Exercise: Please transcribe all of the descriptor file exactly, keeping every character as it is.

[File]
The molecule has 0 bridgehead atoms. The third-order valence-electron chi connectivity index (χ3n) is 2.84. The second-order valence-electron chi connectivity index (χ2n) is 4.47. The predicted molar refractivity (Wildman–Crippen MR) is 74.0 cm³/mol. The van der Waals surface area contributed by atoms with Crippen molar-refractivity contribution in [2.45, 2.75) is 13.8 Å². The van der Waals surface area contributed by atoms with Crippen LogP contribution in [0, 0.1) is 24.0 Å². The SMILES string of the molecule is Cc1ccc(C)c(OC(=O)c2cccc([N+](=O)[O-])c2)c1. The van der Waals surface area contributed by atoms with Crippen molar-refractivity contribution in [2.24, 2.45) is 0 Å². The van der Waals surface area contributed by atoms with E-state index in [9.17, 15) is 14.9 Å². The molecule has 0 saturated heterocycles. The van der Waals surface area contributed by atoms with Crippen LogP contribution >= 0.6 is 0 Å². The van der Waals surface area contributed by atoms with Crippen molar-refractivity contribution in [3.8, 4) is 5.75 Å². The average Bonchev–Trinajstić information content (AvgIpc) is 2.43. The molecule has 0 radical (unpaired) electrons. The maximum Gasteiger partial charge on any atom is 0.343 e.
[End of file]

The molecule has 0 bridgehead atoms. The third-order valence-electron chi connectivity index (χ3n) is 2.84. The second-order valence-electron chi connectivity index (χ2n) is 4.47. The predicted molar refractivity (Wildman–Crippen MR) is 74.0 cm³/mol. The van der Waals surface area contributed by atoms with Crippen molar-refractivity contribution in [2.45, 2.75) is 13.8 Å². The van der Waals surface area contributed by atoms with Crippen LogP contribution in [0, 0.1) is 24.0 Å². The SMILES string of the molecule is Cc1ccc(C)c(OC(=O)c2cccc([N+](=O)[O-])c2)c1. The van der Waals surface area contributed by atoms with Crippen molar-refractivity contribution in [2.24, 2.45) is 0 Å². The van der Waals surface area contributed by atoms with E-state index in [9.17, 15) is 14.9 Å². The molecule has 0 saturated heterocycles. The van der Waals surface area contributed by atoms with Crippen LogP contribution >= 0.6 is 0 Å². The van der Waals surface area contributed by atoms with Crippen molar-refractivity contribution in [3.8, 4) is 5.75 Å². The average Bonchev–Trinajstić information content (AvgIpc) is 2.43. The molecule has 0 radical (unpaired) electrons. The maximum Gasteiger partial charge on any atom is 0.343 e.